These five Types persisted through the W-46374F revision.

Various Models and Their Value

The SandY 184A, along with some of its variants, is one of probably two MIL-W-46374D-2 watch issued. Like the earlier 184 it is one of my favorite watches for everyday wear. The dark olive case and strap are attractive, and the larger case size (39mm X. 39mm) makes it more aesthetically contemporary than some of the older and smaller-cased MIL-W-46374 issues. This is also the last model (along with the Type 1 Hamilton) to have this distinctive and classic dial design. Watches issued under later revisions of MIL-W-46374 have new and more updated dial layouts. It is the last SandY watch to mix this old school and new school look.

The Lost Marathon:

There was also a Marathon/Gallet watch made in the late 1980's under the MIL-W-46374D specification. This unusual and rare watch is pictured in Imai's Military Watch Encyclopedia (p. 326). I have been fortunate to have been loaned an example of a June 1990 issue of this special watch by a well-known collector and have included a photographic study in the nearby link. The unusual (for a W-46374 Mil Watch) hand design and unique and highly legible dial layout add to the uniqueness of this Marathon issue.

Little is know about this watch other than: it was, at the very least, issued to Canadian Forces in 1990; it was designated model "348" by Marathon; and it was a Type 2 non-hacking mechanical watch.

Because of the scarcity of this Lost Marathon, I suspect it was made in small numbers. A mint example could fetch over $200 from a serious collector.

Click watch for more images
Marathon 348 W-46374D Type 2

SandY 184A's in good condition can fetch close to $100, but the Type 1 steel-cased Hamilton MIL-W-46374D is the real collectors item in this family. The Hamilton MIL-W-46374D is an updated version of the excellent GG-W-113 watches of the previous two decades. It has a high quality 17 jewel ETA manual wind movement. It hacks and was made to a higher standard of accuracy. My Hamilton MIL-W-46374D keeps time to within a few seconds a day. For these reasons and because of it's clean yet classic dial design, the Hamilton MIL-W-46374D can command close to $200 on eBay. I have seen mint versions, recently serviced, selling for $300 at retail. Because these watches were issued in 1988, they still have a bit of active luminous (tritium) material. They are about half as bright as a new luminous watch but they can be read in the dark, once your eyes have adapted.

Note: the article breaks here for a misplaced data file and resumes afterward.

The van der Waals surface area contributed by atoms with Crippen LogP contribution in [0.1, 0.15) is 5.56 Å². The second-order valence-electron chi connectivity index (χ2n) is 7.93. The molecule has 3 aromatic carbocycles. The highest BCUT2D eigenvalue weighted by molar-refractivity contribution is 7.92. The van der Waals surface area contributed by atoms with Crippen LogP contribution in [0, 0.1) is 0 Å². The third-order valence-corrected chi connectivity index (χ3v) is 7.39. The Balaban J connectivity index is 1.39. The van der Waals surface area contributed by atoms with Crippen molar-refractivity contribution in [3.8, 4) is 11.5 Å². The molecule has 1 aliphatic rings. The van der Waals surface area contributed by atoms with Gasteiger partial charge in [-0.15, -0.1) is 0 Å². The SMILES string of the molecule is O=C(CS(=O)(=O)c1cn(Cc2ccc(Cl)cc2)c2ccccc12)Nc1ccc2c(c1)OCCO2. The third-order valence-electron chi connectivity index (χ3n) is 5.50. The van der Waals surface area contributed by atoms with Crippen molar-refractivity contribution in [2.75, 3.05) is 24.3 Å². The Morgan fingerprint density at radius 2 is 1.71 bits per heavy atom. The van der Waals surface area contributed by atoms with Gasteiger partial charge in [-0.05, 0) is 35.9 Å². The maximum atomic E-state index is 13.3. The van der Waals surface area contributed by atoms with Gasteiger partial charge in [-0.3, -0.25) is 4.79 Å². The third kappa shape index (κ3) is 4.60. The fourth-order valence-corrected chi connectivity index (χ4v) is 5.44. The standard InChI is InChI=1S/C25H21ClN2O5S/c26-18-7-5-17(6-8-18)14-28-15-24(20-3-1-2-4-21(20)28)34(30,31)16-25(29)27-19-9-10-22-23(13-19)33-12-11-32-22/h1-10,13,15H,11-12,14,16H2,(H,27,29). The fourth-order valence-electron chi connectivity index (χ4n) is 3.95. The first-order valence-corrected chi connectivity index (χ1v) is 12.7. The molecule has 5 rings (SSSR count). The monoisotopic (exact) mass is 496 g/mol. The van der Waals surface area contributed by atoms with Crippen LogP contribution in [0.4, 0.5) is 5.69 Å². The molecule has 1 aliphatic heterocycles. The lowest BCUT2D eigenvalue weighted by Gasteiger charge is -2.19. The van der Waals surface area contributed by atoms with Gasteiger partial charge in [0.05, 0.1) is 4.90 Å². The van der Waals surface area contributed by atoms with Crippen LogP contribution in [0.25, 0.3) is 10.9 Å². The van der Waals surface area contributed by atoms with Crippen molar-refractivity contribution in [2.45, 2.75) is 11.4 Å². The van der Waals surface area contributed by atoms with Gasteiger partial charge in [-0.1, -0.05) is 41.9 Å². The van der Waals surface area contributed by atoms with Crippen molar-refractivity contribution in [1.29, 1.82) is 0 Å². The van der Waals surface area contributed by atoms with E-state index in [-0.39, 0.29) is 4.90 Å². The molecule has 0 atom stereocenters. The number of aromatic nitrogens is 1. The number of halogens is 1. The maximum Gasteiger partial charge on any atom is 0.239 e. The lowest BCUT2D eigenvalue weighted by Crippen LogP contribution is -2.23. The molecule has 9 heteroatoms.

I believe there was only one issue of the Hamilton MIL-W-46374D. The date of acceptance for that contract is June 1988. Interestingly enough the watches in the final contract award for Hamilton GG-W-113 watches are dated FEB 1988. These last GG-W-113 watches and the Hamilton MIL-W-46374D watches are really the same watch with just two noticeable differences: the inscriptions, or course, differ; and, the dial of most (but not all) of the Hamilton MIL-W-46374D watches have the H3 and radiation symbol.

Back to the Main MIL-W-46374 Page